New ‘RAISE’ organization aims to spread knowledge on trending health topics

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“Educating others is the important part. We decided to branch out and allow undergrads to be members in the group,” David Tobin said. 

By Andrew Wernette

A new student organization is aiming to spread knowledge on trending health topics to Oakland University students and beyond.

Named RAISE, or Raising Awareness in the Student Environment, the organization is looking to regularly hold informational events that discuss current health-related themes, such as HIV and STIs.

The group is the creation of Dr. Inaya Hajj Hussein, Assistant Professor at the OUWB School of Medicine. She previously started a similar program in Lebanon.

After second-year medical students Aishwarya Navalpakam and Sean Mackman found that they both had an interest in health issues relevant to the undergraduate community, they decided to form RAISE as co-presidents under the guidance of Hajj Hussein, the group’s adviser. It is now part of Navalpakam’s and Mackman’s Capstone project for the medical school.

“We’re serving the undergraduate population to see how educated they are about the issue,” Navalpakam said. “And this is kind of like an extension of our project to see, not only to determine what is lacking, but to help educate the students.”

RAISE is a student organization based within the medical school, as is its executive board. However, both medical students and undergraduates are free to join the group as members. In fact, this is a distinctive feature of the organization.

“We’re the only group in med school that has undergraduate members,” Mackman said.

The basic goal of the organization is to disseminate health-related information and advice throughout the whole student body. While RAISE has sparked the interest of medical and pre-medical students, the executive board also aims to attract those not aligned with the field of medicine.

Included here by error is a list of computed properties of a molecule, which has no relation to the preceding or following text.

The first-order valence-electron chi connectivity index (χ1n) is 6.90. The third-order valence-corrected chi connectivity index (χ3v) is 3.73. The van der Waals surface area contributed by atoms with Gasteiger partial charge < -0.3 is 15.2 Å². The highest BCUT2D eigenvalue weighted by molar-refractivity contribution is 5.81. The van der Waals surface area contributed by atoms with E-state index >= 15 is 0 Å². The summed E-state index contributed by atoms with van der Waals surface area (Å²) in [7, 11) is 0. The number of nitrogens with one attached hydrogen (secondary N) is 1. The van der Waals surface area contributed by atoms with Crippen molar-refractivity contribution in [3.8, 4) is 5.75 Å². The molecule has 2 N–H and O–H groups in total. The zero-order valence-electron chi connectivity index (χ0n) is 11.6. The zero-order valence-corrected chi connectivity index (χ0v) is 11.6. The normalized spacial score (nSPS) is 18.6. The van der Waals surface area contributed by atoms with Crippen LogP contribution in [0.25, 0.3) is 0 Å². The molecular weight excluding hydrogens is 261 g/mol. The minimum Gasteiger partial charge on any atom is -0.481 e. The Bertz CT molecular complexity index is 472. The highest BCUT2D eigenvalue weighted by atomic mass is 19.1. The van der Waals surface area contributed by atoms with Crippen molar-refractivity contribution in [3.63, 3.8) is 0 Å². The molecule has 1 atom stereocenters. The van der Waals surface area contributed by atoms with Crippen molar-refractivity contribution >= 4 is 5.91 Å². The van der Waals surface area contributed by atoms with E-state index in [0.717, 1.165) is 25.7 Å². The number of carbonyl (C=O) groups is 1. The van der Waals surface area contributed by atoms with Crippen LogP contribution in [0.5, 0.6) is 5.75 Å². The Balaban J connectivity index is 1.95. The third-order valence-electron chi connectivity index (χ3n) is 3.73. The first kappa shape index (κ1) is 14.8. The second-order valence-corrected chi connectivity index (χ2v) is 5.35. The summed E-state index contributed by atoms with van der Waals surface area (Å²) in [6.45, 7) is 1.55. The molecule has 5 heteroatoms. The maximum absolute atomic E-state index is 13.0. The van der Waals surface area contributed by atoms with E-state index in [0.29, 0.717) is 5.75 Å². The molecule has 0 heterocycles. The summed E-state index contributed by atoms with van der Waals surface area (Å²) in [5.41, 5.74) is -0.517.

“We’re the ones that have that (medical) background,” said David Tobin, the undergraduate liaison for RAISE. “Educating others is the important part. We decided to branch out and allow undergrads to be members in the group.”

RAISE held its first event Sept. 23 in O’Dowd Hall. In response to the recent movement against vaccinations, the group brought in Dr. Nicholas Gilpin of Beaumont Hospital’s Infectious Disease section to discuss vaccinations and where the debate stands now.

“He did an excellent job,” Navalpakam said.

She said that the event turned out to be more of an informal discussion on the topic rather than a lecture, which the group wants as a model for future events. Ideally, it wants to hold gatherings like this about twice every semester.

Mackman emphasized that these events were not about spewing medical jargon that would fly over most people’s heads. The goal, he said, was to communicate these themes specifically to those not in the field of medicine.

This, Tobin said, is what the executive board has to figure out.

“A lot of the challenge is getting people who are not in a science background to also understand the same things that we do,” he said.

RAISE does not want to stop at the student body, either. OUWB is setting up a system where medical students can go into classrooms at Avondale High School to teach high school students subjects like infectious diseases. Through this, the organization wants to expand their reach.

“I think the next big thing is branching out to high schoolers,” Mackman said.

Students interested in joining RAISE can email the organization at [email protected]